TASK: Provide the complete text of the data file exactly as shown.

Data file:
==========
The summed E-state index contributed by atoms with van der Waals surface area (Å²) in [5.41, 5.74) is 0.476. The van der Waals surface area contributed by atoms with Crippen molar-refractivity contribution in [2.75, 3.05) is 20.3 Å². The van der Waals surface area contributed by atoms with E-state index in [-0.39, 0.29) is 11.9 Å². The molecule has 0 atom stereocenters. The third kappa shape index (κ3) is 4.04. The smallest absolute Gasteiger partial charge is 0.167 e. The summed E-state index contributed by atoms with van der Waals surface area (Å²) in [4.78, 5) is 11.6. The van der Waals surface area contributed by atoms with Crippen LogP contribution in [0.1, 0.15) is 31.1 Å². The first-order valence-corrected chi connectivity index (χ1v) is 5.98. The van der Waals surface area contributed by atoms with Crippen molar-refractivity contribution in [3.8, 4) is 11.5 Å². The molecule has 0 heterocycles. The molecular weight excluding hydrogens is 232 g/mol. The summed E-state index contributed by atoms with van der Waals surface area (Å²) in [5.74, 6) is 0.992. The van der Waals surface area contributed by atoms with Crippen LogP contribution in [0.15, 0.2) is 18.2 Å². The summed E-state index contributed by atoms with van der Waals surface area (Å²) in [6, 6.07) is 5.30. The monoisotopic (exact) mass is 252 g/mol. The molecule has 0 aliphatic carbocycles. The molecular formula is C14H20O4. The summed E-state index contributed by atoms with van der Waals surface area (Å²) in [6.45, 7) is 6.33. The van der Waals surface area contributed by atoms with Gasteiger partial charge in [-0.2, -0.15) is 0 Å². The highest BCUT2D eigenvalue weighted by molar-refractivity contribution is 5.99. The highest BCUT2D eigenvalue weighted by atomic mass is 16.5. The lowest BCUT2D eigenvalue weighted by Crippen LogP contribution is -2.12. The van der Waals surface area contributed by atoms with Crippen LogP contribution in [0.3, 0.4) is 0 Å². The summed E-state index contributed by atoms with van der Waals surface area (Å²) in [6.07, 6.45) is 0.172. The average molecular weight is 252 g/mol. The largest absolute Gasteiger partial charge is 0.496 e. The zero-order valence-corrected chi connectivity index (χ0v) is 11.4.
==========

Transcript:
The summed E-state index contributed by atoms with van der Waals surface area (Å²) in [5.41, 5.74) is 0.476. The van der Waals surface area contributed by atoms with Crippen molar-refractivity contribution in [2.75, 3.05) is 20.3 Å². The van der Waals surface area contributed by atoms with E-state index in [-0.39, 0.29) is 11.9 Å². The molecule has 0 atom stereocenters. The third kappa shape index (κ3) is 4.04. The smallest absolute Gasteiger partial charge is 0.167 e. The summed E-state index contributed by atoms with van der Waals surface area (Å²) in [4.78, 5) is 11.6. The van der Waals surface area contributed by atoms with Crippen LogP contribution in [0.1, 0.15) is 31.1 Å². The first-order valence-corrected chi connectivity index (χ1v) is 5.98. The van der Waals surface area contributed by atoms with Crippen molar-refractivity contribution in [3.8, 4) is 11.5 Å². The molecule has 0 heterocycles. The molecular weight excluding hydrogens is 232 g/mol. The summed E-state index contributed by atoms with van der Waals surface area (Å²) in [5.74, 6) is 0.992. The van der Waals surface area contributed by atoms with Crippen LogP contribution in [0.15, 0.2) is 18.2 Å². The summed E-state index contributed by atoms with van der Waals surface area (Å²) in [6, 6.07) is 5.30. The monoisotopic (exact) mass is 252 g/mol. The molecule has 0 aliphatic carbocycles. The molecular formula is C14H20O4. The summed E-state index contributed by atoms with van der Waals surface area (Å²) in [6.45, 7) is 6.33. The van der Waals surface area contributed by atoms with Gasteiger partial charge in [-0.2, -0.15) is 0 Å². The highest BCUT2D eigenvalue weighted by molar-refractivity contribution is 5.99. The highest BCUT2D eigenvalue weighted by atomic mass is 16.5. The lowest BCUT2D eigenvalue weighted by Crippen LogP contribution is -2.12. The van der Waals surface area contributed by atoms with Crippen LogP contribution in [0.3, 0.4) is 0 Å². The summed E-state index contributed by atoms with van der Waals surface area (Å²) in [6.07, 6.45) is 0.172. The average molecular weight is 252 g/mol. The largest absolute Gasteiger partial charge is 0.496 e. The zero-order valence-corrected chi connectivity index (χ0v) is 11.4.